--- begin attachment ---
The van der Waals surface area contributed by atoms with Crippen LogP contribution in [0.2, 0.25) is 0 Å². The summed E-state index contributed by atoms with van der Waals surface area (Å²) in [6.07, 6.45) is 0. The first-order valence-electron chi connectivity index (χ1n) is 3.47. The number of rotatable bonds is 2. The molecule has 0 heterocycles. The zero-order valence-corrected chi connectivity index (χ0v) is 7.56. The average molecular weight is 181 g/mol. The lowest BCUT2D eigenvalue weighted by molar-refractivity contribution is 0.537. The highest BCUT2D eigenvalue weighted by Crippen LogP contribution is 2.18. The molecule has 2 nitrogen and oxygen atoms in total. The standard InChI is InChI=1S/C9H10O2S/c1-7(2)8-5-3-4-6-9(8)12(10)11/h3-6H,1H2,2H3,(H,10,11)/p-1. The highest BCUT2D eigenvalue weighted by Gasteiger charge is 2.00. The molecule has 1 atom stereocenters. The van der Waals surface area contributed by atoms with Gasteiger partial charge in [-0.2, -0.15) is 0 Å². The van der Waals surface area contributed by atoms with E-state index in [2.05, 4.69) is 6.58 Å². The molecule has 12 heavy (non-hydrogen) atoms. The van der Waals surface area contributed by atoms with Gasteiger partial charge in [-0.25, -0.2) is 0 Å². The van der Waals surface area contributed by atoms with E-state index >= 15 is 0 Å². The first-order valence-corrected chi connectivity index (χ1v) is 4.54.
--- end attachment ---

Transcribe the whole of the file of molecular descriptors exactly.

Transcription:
The van der Waals surface area contributed by atoms with Crippen LogP contribution in [0.2, 0.25) is 0 Å². The summed E-state index contributed by atoms with van der Waals surface area (Å²) in [6.07, 6.45) is 0. The first-order valence-electron chi connectivity index (χ1n) is 3.47. The number of rotatable bonds is 2. The molecule has 0 heterocycles. The zero-order valence-corrected chi connectivity index (χ0v) is 7.56. The average molecular weight is 181 g/mol. The lowest BCUT2D eigenvalue weighted by molar-refractivity contribution is 0.537. The highest BCUT2D eigenvalue weighted by Crippen LogP contribution is 2.18. The molecule has 2 nitrogen and oxygen atoms in total. The standard InChI is InChI=1S/C9H10O2S/c1-7(2)8-5-3-4-6-9(8)12(10)11/h3-6H,1H2,2H3,(H,10,11)/p-1. The highest BCUT2D eigenvalue weighted by Gasteiger charge is 2.00. The molecule has 1 atom stereocenters. The van der Waals surface area contributed by atoms with Gasteiger partial charge in [-0.2, -0.15) is 0 Å². The van der Waals surface area contributed by atoms with E-state index in [2.05, 4.69) is 6.58 Å². The molecule has 12 heavy (non-hydrogen) atoms. The van der Waals surface area contributed by atoms with Gasteiger partial charge in [-0.25, -0.2) is 0 Å². The van der Waals surface area contributed by atoms with E-state index >= 15 is 0 Å². The first-order valence-corrected chi connectivity index (χ1v) is 4.54.